The Newfoundland and Great St Bernard or Alpine Dogs occupy an uncertain position, forming, according to some authors, a group by themselves, and being classed by others among the wolf-like dogs, although in their large and pendulous ears they differ widely from the typical forms already noticed. •

The Newfoundland Dog is believed to have been brought to England from the island to which it owes its name, but probably owing to partial crossing, it differs somewhat from the original American breed, the latter being smaller in size, with the muzzle less blunted, and almost totally black in colour. In Newfoundland and Labrador these dogs tire used as beasts of burden, drawing considerable loads of wood and provisions on sledges. The feet are partially webbed, and consequently they are unrivalled as water-dogs, and although their weakness of scent and comparative slowness of foot renders them useless to the hunter, yet in a country of fens and morasses, the sportsman finds them of the greatest service in rescuing birds that have fallen into the water; nor do they hesitate in their eagerness for retrieving to make their way through the roughest cover. The English variety of Newfoundland Dog is a noble creature, standing 30 inches high at the shoulders,


Fia 2.—Newfoundland Dog.

its hair waved or curly and of a black and white colour in nearly equal proportions, its tail massive and bushy and curled upwards at the extremity. Equally noble in disposition, it does not allow the annoyance of smaller dogs to disturb its serenity, while its patience with children is not reedily exhausted. In defence of its master's property it will fly with bull-dog ferocity at any intruder, while it will battle with the waters to save him from drowning. Its services in the saving of life are well known. When kept in confinement its temper is more variable, and in a fit of irritation these dogs have been known to attack those for whom they have previously shown the greatest regard; but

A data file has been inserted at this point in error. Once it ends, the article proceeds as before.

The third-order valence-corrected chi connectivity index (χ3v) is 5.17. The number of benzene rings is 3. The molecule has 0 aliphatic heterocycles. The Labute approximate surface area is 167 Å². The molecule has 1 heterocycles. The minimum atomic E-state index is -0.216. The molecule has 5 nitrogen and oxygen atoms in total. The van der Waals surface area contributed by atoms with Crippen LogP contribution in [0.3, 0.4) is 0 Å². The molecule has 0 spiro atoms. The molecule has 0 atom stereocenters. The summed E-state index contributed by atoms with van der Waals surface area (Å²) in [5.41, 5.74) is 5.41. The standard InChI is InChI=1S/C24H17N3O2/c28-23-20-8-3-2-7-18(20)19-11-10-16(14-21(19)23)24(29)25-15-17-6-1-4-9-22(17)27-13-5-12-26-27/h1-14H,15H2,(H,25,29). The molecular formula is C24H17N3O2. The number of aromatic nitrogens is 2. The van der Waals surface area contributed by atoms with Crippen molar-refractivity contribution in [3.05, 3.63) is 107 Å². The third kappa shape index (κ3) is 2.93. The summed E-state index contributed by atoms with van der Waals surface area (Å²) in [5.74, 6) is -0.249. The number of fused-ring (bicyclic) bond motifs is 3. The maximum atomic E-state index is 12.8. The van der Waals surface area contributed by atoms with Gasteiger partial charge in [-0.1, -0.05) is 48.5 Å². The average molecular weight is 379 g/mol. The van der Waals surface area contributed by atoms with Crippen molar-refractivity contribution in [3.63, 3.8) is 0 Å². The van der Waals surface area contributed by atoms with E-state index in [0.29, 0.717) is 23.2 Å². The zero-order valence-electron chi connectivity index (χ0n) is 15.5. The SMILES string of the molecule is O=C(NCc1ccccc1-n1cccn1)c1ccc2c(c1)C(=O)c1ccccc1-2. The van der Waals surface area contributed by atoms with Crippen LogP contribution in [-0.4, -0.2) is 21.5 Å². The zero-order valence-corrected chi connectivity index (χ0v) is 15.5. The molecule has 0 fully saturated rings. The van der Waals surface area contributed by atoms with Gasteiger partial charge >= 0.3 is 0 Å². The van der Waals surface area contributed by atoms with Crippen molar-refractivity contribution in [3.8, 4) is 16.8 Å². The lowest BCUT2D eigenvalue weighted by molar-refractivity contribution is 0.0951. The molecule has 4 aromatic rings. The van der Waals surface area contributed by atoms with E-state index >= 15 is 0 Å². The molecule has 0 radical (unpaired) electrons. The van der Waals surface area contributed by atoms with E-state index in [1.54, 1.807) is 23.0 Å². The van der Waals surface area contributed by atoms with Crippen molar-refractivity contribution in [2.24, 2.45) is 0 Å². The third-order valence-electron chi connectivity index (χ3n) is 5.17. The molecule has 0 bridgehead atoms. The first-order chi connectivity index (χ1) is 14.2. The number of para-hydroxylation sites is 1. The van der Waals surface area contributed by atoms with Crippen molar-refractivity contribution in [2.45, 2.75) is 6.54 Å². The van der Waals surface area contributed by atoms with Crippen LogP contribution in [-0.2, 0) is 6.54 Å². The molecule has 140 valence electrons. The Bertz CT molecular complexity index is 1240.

even in confinement such cases are altogether exceptional. This breed is supposed by some not to be indigenous to North America, but to have been introduced either on the first discovery of Newfoundland by the Norwegians about the year 1000, or on its re-discovery by Cabot in 1497. The Norwegians, according to Martin, have dogs closely resembling the Newfoundland breed, which are used in hunting bears and wolves, and which are armed with spiked collars in order to protect them from the wolves which seek to seize them by the throat The Great St Bernard Dog of the present day is a powerful animal, as large as a mastiff, with close short hair and pendulous ears, and varying in colour, in one case being described as "sandy red or tawny" with black muzzle, in another as " more or less marked with grey, liver colour, and black clouds." Previous to 1820 there existed another breed of these dogs, closely allied. in form and size to the Newfoundland, but in that year the greater portion of them died of an epidemic, which necessitated the introduction of the present variety. These dogs are kept by the monks of the Hospice of St Bernard, in their convent, situated on one of the most dangerous passes between Switzerland and Italy, near the top of the Great St Bernard, where they are trained to the work of rescuing travellers who, overtaken by the snowstorm, may have lost their way, or sunk benumbed by the cold. On such occasions these sagacious and powerful dogs set out from the convent in pairs, one bearing a flask of spirits attached to his neck, the other with a cloak. Should they come upon the baffled yet struggling traveller, they conduct him to the convent; but should he have succumbed and be covered bv the snow, their keen scent detects his presence although buried several feet beneath the surface. By loud barking—and a young dog of this breed kept many years ago in the suburbs of Edinburgh was able to make itself heard a mile away—they I pprise the monks of the need of succour, while with their feet they attempt to clear away the snow from the body. In this way these dogs are instrumental in saving many lives every year, although often at the sacrifice of their own; one dog which thus met its death bore a medal stating that it had been the means of saving twenty-two lives.